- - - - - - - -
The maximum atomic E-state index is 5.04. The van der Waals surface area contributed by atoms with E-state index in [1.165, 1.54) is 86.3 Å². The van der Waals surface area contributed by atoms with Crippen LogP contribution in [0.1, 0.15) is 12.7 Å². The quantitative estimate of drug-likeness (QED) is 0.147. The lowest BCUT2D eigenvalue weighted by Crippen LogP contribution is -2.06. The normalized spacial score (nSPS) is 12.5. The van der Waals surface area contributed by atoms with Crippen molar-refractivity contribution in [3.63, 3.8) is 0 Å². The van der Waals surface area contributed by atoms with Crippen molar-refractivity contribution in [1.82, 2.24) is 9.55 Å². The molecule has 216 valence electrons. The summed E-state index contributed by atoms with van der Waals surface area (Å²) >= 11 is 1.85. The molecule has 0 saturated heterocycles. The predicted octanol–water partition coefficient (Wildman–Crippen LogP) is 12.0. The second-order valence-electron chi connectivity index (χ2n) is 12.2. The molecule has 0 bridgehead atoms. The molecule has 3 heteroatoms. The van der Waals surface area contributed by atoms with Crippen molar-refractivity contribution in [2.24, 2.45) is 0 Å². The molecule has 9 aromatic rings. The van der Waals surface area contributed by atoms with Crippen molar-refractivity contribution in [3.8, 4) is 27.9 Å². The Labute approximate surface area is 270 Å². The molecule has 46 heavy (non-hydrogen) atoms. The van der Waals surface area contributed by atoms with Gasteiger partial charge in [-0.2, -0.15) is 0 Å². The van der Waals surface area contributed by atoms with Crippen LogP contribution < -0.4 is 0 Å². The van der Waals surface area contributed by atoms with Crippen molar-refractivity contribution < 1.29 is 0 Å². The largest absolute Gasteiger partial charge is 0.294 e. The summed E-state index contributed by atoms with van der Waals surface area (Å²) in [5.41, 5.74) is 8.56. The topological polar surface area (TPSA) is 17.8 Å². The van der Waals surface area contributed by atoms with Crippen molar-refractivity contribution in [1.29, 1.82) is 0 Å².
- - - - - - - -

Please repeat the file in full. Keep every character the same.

The maximum atomic E-state index is 5.04. The van der Waals surface area contributed by atoms with E-state index in [1.165, 1.54) is 86.3 Å². The van der Waals surface area contributed by atoms with Crippen LogP contribution in [0.1, 0.15) is 12.7 Å². The quantitative estimate of drug-likeness (QED) is 0.147. The lowest BCUT2D eigenvalue weighted by Crippen LogP contribution is -2.06. The normalized spacial score (nSPS) is 12.5. The van der Waals surface area contributed by atoms with Crippen molar-refractivity contribution in [3.63, 3.8) is 0 Å². The van der Waals surface area contributed by atoms with Crippen molar-refractivity contribution in [1.82, 2.24) is 9.55 Å². The molecule has 216 valence electrons. The summed E-state index contributed by atoms with van der Waals surface area (Å²) >= 11 is 1.85. The molecule has 0 saturated heterocycles. The predicted octanol–water partition coefficient (Wildman–Crippen LogP) is 12.0. The second-order valence-electron chi connectivity index (χ2n) is 12.2. The molecule has 0 bridgehead atoms. The molecule has 3 heteroatoms. The van der Waals surface area contributed by atoms with Crippen molar-refractivity contribution in [2.24, 2.45) is 0 Å². The molecule has 9 aromatic rings. The van der Waals surface area contributed by atoms with Crippen molar-refractivity contribution in [3.8, 4) is 27.9 Å². The Labute approximate surface area is 270 Å². The molecule has 46 heavy (non-hydrogen) atoms. The van der Waals surface area contributed by atoms with Gasteiger partial charge in [-0.2, -0.15) is 0 Å². The van der Waals surface area contributed by atoms with Crippen LogP contribution < -0.4 is 0 Å². The van der Waals surface area contributed by atoms with Crippen molar-refractivity contribution < 1.29 is 0 Å². The largest absolute Gasteiger partial charge is 0.294 e. The summed E-state index contributed by atoms with van der Waals surface area (Å²) in [5.41, 5.74) is 8.56. The topological polar surface area (TPSA) is 17.8 Å². The van der Waals surface area contributed by atoms with Crippen molar-refractivity contribution in [1.29, 1.82) is 0 Å².